In accordance with the present invention this is corrected herein by a delay compensated shot exposure (DSE) which means compensation of shot order changing effect of BSE process by re-adjusting shot order. In this new method, the exposure tool will change and adjust dose and shot order for each location on the wafer as optimum value. The DSE exposure dose at a specific die in principle consists of two components: the standard BSE dose ± the shot order correction (SOC). The SOC is calculated by utilizing two experimental facts. First, the critical dimension (CD) change is proportional to expose dose change. Second, the critical dimension (CD) depends linearly on the shot order. Incorporating this in the shot beam control of the camera the system will calculate the SOC for each die on the wafer or for each zone of dies on the wafer.
 In accordance with the present invention illustrated in FIG. 5 the photolithography process comprises the steps of (Step 1) exposing a trial wafer of a wafer batch to a determined light value; (Step 2) measuring the gate widths “w” and determining BSE zones where the dies require the same amount of exposure; (Step 3) determining the time delay for each shot time based on its shot order (SO), (Step 4) calculating the light exposure or shot dose for each die based on BSE zones and shot order (SO) and (Step 5) adjusting the shot dose for each die.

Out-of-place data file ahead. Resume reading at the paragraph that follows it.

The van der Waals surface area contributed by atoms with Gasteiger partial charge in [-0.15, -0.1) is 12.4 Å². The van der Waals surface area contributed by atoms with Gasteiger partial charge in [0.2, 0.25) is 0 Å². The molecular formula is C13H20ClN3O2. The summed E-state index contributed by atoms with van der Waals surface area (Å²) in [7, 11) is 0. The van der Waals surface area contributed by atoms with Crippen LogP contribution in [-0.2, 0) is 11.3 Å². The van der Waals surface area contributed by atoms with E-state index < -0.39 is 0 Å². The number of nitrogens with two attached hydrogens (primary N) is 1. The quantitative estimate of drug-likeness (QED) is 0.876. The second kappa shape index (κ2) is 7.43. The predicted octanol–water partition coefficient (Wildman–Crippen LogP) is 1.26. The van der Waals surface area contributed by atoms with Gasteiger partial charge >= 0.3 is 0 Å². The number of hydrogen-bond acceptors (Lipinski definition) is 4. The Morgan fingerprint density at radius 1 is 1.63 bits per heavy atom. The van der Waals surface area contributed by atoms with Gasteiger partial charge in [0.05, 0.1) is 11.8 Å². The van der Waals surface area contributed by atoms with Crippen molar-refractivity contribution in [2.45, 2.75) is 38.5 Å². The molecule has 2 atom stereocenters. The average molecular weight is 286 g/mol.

Although the method and system of the present invention has been described in connection with an embodiment, it is not intended to be limited to the specific form set forth herein, but on the contrary, it is intended to cover such alternatives, modifications, and equivalents, as can be reasonably included within the spirit and scope of the invention as defined in the appended claims.